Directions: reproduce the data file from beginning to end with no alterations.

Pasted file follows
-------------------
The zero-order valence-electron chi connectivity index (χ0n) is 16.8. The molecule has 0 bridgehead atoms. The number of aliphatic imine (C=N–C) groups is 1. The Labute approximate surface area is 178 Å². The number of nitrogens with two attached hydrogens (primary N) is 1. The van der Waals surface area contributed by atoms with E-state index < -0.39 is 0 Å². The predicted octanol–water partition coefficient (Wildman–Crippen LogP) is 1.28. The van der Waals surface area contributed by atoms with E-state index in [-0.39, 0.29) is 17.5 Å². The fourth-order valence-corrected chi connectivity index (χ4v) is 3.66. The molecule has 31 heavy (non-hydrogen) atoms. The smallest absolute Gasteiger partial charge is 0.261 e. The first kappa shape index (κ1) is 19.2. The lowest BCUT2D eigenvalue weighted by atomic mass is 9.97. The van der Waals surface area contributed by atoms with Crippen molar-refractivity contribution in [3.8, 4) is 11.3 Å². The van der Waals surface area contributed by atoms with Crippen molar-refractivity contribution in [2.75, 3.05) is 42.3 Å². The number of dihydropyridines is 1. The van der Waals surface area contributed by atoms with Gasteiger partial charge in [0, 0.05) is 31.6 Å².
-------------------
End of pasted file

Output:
The zero-order valence-electron chi connectivity index (χ0n) is 16.8. The molecule has 0 bridgehead atoms. The number of aliphatic imine (C=N–C) groups is 1. The Labute approximate surface area is 178 Å². The number of nitrogens with two attached hydrogens (primary N) is 1. The van der Waals surface area contributed by atoms with E-state index < -0.39 is 0 Å². The predicted octanol–water partition coefficient (Wildman–Crippen LogP) is 1.28. The van der Waals surface area contributed by atoms with E-state index in [-0.39, 0.29) is 17.5 Å². The fourth-order valence-corrected chi connectivity index (χ4v) is 3.66. The molecule has 31 heavy (non-hydrogen) atoms. The smallest absolute Gasteiger partial charge is 0.261 e. The first kappa shape index (κ1) is 19.2. The lowest BCUT2D eigenvalue weighted by atomic mass is 9.97. The van der Waals surface area contributed by atoms with Crippen molar-refractivity contribution in [3.8, 4) is 11.3 Å². The van der Waals surface area contributed by atoms with Crippen molar-refractivity contribution in [2.75, 3.05) is 42.3 Å². The number of dihydropyridines is 1. The van der Waals surface area contributed by atoms with Gasteiger partial charge in [0, 0.05) is 31.6 Å².